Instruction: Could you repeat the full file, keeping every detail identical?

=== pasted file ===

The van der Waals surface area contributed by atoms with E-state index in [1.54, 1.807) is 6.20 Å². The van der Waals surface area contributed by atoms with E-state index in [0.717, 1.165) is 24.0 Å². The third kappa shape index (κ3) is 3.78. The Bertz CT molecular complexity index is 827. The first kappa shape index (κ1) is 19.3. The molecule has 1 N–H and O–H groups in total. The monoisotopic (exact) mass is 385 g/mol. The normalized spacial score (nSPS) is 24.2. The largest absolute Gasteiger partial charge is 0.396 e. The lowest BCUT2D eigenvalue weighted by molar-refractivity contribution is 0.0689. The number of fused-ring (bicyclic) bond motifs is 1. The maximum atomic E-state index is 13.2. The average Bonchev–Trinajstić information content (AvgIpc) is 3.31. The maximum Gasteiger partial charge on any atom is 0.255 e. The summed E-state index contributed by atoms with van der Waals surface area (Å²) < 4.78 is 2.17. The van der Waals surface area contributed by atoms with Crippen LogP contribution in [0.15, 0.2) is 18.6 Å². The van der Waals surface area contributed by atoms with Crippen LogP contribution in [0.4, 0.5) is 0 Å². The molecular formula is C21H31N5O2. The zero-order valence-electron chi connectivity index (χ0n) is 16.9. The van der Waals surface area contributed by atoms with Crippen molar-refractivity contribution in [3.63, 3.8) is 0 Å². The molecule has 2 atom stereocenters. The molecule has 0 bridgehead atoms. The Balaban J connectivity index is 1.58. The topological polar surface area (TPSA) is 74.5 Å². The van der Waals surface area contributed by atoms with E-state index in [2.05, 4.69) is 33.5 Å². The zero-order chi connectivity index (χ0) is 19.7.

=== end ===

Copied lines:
The van der Waals surface area contributed by atoms with E-state index in [1.54, 1.807) is 6.20 Å². The van der Waals surface area contributed by atoms with E-state index in [0.717, 1.165) is 24.0 Å². The third kappa shape index (κ3) is 3.78. The Bertz CT molecular complexity index is 827. The first kappa shape index (κ1) is 19.3. The molecule has 1 N–H and O–H groups in total. The monoisotopic (exact) mass is 385 g/mol. The normalized spacial score (nSPS) is 24.2. The largest absolute Gasteiger partial charge is 0.396 e. The lowest BCUT2D eigenvalue weighted by molar-refractivity contribution is 0.0689. The number of fused-ring (bicyclic) bond motifs is 1. The maximum atomic E-state index is 13.2. The average Bonchev–Trinajstić information content (AvgIpc) is 3.31. The maximum Gasteiger partial charge on any atom is 0.255 e. The summed E-state index contributed by atoms with van der Waals surface area (Å²) < 4.78 is 2.17. The van der Waals surface area contributed by atoms with Crippen LogP contribution in [0.15, 0.2) is 18.6 Å². The van der Waals surface area contributed by atoms with Crippen LogP contribution in [0.4, 0.5) is 0 Å². The molecular formula is C21H31N5O2. The zero-order valence-electron chi connectivity index (χ0n) is 16.9. The van der Waals surface area contributed by atoms with Crippen molar-refractivity contribution in [3.63, 3.8) is 0 Å². The molecule has 2 atom stereocenters. The molecule has 0 bridgehead atoms. The Balaban J connectivity index is 1.58. The topological polar surface area (TPSA) is 74.5 Å². The van der Waals surface area contributed by atoms with E-state index in [2.05, 4.69) is 33.5 Å². The zero-order chi connectivity index (χ0) is 19.7.